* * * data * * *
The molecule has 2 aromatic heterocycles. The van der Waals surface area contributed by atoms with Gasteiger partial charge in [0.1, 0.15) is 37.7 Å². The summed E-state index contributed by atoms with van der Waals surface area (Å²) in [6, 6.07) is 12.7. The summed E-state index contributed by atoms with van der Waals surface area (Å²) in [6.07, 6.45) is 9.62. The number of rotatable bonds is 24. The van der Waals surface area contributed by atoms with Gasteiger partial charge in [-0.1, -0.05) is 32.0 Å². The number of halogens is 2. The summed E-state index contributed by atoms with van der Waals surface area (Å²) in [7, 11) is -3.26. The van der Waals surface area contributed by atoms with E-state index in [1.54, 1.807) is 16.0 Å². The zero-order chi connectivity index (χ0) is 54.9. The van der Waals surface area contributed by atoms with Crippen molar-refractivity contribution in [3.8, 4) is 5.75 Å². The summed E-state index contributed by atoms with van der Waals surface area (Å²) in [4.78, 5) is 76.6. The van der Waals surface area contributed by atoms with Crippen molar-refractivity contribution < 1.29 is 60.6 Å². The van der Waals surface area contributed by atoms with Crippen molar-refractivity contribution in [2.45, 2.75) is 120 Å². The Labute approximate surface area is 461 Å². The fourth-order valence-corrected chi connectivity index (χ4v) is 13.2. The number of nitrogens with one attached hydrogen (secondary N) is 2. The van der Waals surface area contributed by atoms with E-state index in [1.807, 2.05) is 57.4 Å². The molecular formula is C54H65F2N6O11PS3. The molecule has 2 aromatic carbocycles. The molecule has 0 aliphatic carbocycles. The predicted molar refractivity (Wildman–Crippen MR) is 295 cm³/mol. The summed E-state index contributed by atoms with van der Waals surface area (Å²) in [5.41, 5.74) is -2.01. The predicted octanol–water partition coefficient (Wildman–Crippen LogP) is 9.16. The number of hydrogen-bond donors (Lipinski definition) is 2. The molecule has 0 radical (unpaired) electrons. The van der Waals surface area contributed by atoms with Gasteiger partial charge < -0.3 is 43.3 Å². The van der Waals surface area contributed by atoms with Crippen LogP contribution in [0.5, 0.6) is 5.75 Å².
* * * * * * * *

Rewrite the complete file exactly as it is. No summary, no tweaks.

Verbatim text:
The molecule has 2 aromatic heterocycles. The van der Waals surface area contributed by atoms with Gasteiger partial charge in [0.1, 0.15) is 37.7 Å². The summed E-state index contributed by atoms with van der Waals surface area (Å²) in [6, 6.07) is 12.7. The summed E-state index contributed by atoms with van der Waals surface area (Å²) in [6.07, 6.45) is 9.62. The number of rotatable bonds is 24. The van der Waals surface area contributed by atoms with Gasteiger partial charge in [-0.1, -0.05) is 32.0 Å². The number of halogens is 2. The summed E-state index contributed by atoms with van der Waals surface area (Å²) in [7, 11) is -3.26. The van der Waals surface area contributed by atoms with E-state index in [1.54, 1.807) is 16.0 Å². The zero-order chi connectivity index (χ0) is 54.9. The van der Waals surface area contributed by atoms with Crippen molar-refractivity contribution in [3.8, 4) is 5.75 Å². The summed E-state index contributed by atoms with van der Waals surface area (Å²) in [4.78, 5) is 76.6. The van der Waals surface area contributed by atoms with Crippen molar-refractivity contribution < 1.29 is 60.6 Å². The van der Waals surface area contributed by atoms with Crippen molar-refractivity contribution in [2.45, 2.75) is 120 Å². The Labute approximate surface area is 461 Å². The fourth-order valence-corrected chi connectivity index (χ4v) is 13.2. The number of nitrogens with one attached hydrogen (secondary N) is 2. The van der Waals surface area contributed by atoms with E-state index in [1.807, 2.05) is 57.4 Å². The molecular formula is C54H65F2N6O11PS3. The molecule has 2 aromatic carbocycles. The molecule has 0 aliphatic carbocycles. The predicted molar refractivity (Wildman–Crippen MR) is 295 cm³/mol. The summed E-state index contributed by atoms with van der Waals surface area (Å²) in [5.41, 5.74) is -2.01. The predicted octanol–water partition coefficient (Wildman–Crippen LogP) is 9.16. The number of hydrogen-bond donors (Lipinski definition) is 2. The molecule has 0 radical (unpaired) electrons. The van der Waals surface area contributed by atoms with Gasteiger partial charge < -0.3 is 43.3 Å². The van der Waals surface area contributed by atoms with Crippen LogP contribution in [0.5, 0.6) is 5.75 Å².